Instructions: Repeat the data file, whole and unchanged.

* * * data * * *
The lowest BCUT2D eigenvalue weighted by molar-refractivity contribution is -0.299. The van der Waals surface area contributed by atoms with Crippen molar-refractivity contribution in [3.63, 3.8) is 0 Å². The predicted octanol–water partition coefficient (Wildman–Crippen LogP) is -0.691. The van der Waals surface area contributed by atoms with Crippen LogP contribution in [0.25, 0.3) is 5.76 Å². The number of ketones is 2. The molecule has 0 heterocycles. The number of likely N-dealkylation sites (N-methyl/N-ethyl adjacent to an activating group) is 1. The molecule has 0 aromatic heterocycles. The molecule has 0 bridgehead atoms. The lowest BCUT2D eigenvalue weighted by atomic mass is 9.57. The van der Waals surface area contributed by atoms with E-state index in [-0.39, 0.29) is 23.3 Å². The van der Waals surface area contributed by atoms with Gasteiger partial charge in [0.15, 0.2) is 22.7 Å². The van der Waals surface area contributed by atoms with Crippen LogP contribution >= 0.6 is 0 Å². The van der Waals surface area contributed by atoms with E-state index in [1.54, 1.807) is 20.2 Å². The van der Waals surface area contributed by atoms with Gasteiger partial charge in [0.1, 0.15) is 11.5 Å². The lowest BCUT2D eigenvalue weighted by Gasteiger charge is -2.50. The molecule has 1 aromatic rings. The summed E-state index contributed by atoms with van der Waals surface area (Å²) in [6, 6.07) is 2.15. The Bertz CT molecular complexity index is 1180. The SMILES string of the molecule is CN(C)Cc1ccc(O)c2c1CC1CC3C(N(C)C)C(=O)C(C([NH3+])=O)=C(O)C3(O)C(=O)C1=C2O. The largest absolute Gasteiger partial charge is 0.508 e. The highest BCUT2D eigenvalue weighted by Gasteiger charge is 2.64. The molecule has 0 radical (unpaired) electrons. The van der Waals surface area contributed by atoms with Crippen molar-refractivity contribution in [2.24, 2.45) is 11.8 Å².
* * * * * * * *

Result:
The lowest BCUT2D eigenvalue weighted by molar-refractivity contribution is -0.299. The van der Waals surface area contributed by atoms with Crippen molar-refractivity contribution in [3.63, 3.8) is 0 Å². The predicted octanol–water partition coefficient (Wildman–Crippen LogP) is -0.691. The van der Waals surface area contributed by atoms with Crippen LogP contribution in [0.25, 0.3) is 5.76 Å². The number of ketones is 2. The molecule has 0 heterocycles. The number of likely N-dealkylation sites (N-methyl/N-ethyl adjacent to an activating group) is 1. The molecule has 0 aromatic heterocycles. The molecule has 0 bridgehead atoms. The lowest BCUT2D eigenvalue weighted by atomic mass is 9.57. The van der Waals surface area contributed by atoms with E-state index in [-0.39, 0.29) is 23.3 Å². The van der Waals surface area contributed by atoms with Gasteiger partial charge in [0.15, 0.2) is 22.7 Å². The van der Waals surface area contributed by atoms with Crippen LogP contribution >= 0.6 is 0 Å². The van der Waals surface area contributed by atoms with E-state index in [1.54, 1.807) is 20.2 Å². The van der Waals surface area contributed by atoms with Gasteiger partial charge in [0.1, 0.15) is 11.5 Å². The lowest BCUT2D eigenvalue weighted by Gasteiger charge is -2.50. The molecule has 1 aromatic rings. The summed E-state index contributed by atoms with van der Waals surface area (Å²) in [6, 6.07) is 2.15. The Bertz CT molecular complexity index is 1180. The SMILES string of the molecule is CN(C)Cc1ccc(O)c2c1CC1CC3C(N(C)C)C(=O)C(C([NH3+])=O)=C(O)C3(O)C(=O)C1=C2O. The largest absolute Gasteiger partial charge is 0.508 e. The highest BCUT2D eigenvalue weighted by Gasteiger charge is 2.64. The molecule has 0 radical (unpaired) electrons. The van der Waals surface area contributed by atoms with Crippen molar-refractivity contribution in [2.24, 2.45) is 11.8 Å².